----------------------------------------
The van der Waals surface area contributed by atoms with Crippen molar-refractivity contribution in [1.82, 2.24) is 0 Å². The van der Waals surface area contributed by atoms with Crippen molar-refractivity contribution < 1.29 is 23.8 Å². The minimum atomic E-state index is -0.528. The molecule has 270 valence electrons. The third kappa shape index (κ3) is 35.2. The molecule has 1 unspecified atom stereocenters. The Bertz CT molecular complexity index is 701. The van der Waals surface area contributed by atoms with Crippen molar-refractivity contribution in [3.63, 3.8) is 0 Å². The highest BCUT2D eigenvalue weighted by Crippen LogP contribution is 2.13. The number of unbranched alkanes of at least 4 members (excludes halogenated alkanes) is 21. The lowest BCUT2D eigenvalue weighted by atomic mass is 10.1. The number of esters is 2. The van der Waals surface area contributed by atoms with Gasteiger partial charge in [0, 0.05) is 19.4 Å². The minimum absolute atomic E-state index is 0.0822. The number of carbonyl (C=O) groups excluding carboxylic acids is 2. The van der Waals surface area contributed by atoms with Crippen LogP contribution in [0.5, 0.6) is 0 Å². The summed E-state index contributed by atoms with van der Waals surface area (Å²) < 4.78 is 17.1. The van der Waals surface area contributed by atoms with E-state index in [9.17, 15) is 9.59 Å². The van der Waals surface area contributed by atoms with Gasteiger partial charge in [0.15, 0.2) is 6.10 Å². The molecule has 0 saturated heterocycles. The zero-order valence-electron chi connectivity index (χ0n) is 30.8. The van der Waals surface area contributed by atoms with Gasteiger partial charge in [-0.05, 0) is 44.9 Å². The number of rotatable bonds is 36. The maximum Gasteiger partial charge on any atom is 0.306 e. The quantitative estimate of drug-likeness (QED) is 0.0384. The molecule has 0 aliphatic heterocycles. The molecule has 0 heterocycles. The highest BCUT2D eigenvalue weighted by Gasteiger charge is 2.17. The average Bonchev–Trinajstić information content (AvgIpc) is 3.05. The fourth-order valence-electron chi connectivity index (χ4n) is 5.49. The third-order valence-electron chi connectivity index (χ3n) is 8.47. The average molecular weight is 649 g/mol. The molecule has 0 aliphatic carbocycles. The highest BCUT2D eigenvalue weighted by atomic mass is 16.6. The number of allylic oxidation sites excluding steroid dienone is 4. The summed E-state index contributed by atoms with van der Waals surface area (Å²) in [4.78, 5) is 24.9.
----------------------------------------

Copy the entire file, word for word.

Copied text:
The van der Waals surface area contributed by atoms with Crippen molar-refractivity contribution in [1.82, 2.24) is 0 Å². The van der Waals surface area contributed by atoms with Crippen molar-refractivity contribution < 1.29 is 23.8 Å². The minimum atomic E-state index is -0.528. The molecule has 270 valence electrons. The third kappa shape index (κ3) is 35.2. The molecule has 1 unspecified atom stereocenters. The Bertz CT molecular complexity index is 701. The van der Waals surface area contributed by atoms with Crippen molar-refractivity contribution in [3.63, 3.8) is 0 Å². The highest BCUT2D eigenvalue weighted by Crippen LogP contribution is 2.13. The number of unbranched alkanes of at least 4 members (excludes halogenated alkanes) is 21. The lowest BCUT2D eigenvalue weighted by atomic mass is 10.1. The number of esters is 2. The van der Waals surface area contributed by atoms with Gasteiger partial charge in [0, 0.05) is 19.4 Å². The minimum absolute atomic E-state index is 0.0822. The number of carbonyl (C=O) groups excluding carboxylic acids is 2. The van der Waals surface area contributed by atoms with Crippen LogP contribution in [0.5, 0.6) is 0 Å². The summed E-state index contributed by atoms with van der Waals surface area (Å²) < 4.78 is 17.1. The van der Waals surface area contributed by atoms with E-state index in [9.17, 15) is 9.59 Å². The van der Waals surface area contributed by atoms with Gasteiger partial charge in [0.15, 0.2) is 6.10 Å². The molecule has 0 saturated heterocycles. The zero-order valence-electron chi connectivity index (χ0n) is 30.8. The van der Waals surface area contributed by atoms with Gasteiger partial charge in [-0.05, 0) is 44.9 Å². The number of rotatable bonds is 36. The maximum Gasteiger partial charge on any atom is 0.306 e. The quantitative estimate of drug-likeness (QED) is 0.0384. The molecule has 0 aliphatic heterocycles. The molecule has 0 heterocycles. The highest BCUT2D eigenvalue weighted by Gasteiger charge is 2.17. The average Bonchev–Trinajstić information content (AvgIpc) is 3.05. The fourth-order valence-electron chi connectivity index (χ4n) is 5.49. The third-order valence-electron chi connectivity index (χ3n) is 8.47. The average molecular weight is 649 g/mol. The molecule has 0 aliphatic carbocycles. The highest BCUT2D eigenvalue weighted by atomic mass is 16.6. The number of allylic oxidation sites excluding steroid dienone is 4. The summed E-state index contributed by atoms with van der Waals surface area (Å²) in [4.78, 5) is 24.9.